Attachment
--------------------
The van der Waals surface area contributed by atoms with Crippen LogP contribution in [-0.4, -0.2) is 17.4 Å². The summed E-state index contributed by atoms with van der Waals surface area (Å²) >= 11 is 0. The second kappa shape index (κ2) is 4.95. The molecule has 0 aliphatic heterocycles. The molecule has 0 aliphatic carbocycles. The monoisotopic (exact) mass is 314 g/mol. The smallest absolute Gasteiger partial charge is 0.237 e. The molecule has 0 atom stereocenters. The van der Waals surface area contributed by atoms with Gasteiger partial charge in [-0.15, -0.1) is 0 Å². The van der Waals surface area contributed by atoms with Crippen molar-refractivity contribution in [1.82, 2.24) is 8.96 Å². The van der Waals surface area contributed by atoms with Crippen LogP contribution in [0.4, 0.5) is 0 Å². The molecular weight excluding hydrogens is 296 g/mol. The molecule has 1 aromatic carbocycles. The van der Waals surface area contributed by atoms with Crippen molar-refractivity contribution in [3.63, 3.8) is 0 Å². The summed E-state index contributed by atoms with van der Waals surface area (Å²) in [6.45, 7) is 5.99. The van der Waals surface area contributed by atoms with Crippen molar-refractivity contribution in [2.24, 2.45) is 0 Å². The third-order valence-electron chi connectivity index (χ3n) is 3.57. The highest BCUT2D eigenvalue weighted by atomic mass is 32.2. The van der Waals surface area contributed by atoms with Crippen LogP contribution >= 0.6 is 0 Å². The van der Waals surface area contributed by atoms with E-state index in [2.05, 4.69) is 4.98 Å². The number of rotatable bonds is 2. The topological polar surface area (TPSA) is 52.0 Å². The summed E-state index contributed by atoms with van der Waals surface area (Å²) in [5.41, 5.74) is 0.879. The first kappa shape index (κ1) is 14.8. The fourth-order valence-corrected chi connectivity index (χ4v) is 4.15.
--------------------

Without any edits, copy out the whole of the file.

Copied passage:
The van der Waals surface area contributed by atoms with Crippen LogP contribution in [-0.4, -0.2) is 17.4 Å². The summed E-state index contributed by atoms with van der Waals surface area (Å²) >= 11 is 0. The second kappa shape index (κ2) is 4.95. The molecule has 0 aliphatic heterocycles. The molecule has 0 aliphatic carbocycles. The monoisotopic (exact) mass is 314 g/mol. The smallest absolute Gasteiger partial charge is 0.237 e. The molecule has 0 atom stereocenters. The van der Waals surface area contributed by atoms with Gasteiger partial charge in [-0.15, -0.1) is 0 Å². The van der Waals surface area contributed by atoms with Crippen molar-refractivity contribution in [1.82, 2.24) is 8.96 Å². The van der Waals surface area contributed by atoms with Crippen LogP contribution in [0.4, 0.5) is 0 Å². The molecular weight excluding hydrogens is 296 g/mol. The molecule has 1 aromatic carbocycles. The van der Waals surface area contributed by atoms with Crippen molar-refractivity contribution in [3.63, 3.8) is 0 Å². The summed E-state index contributed by atoms with van der Waals surface area (Å²) in [6.45, 7) is 5.99. The van der Waals surface area contributed by atoms with Crippen molar-refractivity contribution in [2.24, 2.45) is 0 Å². The third-order valence-electron chi connectivity index (χ3n) is 3.57. The highest BCUT2D eigenvalue weighted by atomic mass is 32.2. The van der Waals surface area contributed by atoms with Crippen LogP contribution >= 0.6 is 0 Å². The van der Waals surface area contributed by atoms with E-state index in [2.05, 4.69) is 4.98 Å². The number of rotatable bonds is 2. The topological polar surface area (TPSA) is 52.0 Å². The summed E-state index contributed by atoms with van der Waals surface area (Å²) in [5.41, 5.74) is 0.879. The first kappa shape index (κ1) is 14.8. The fourth-order valence-corrected chi connectivity index (χ4v) is 4.15.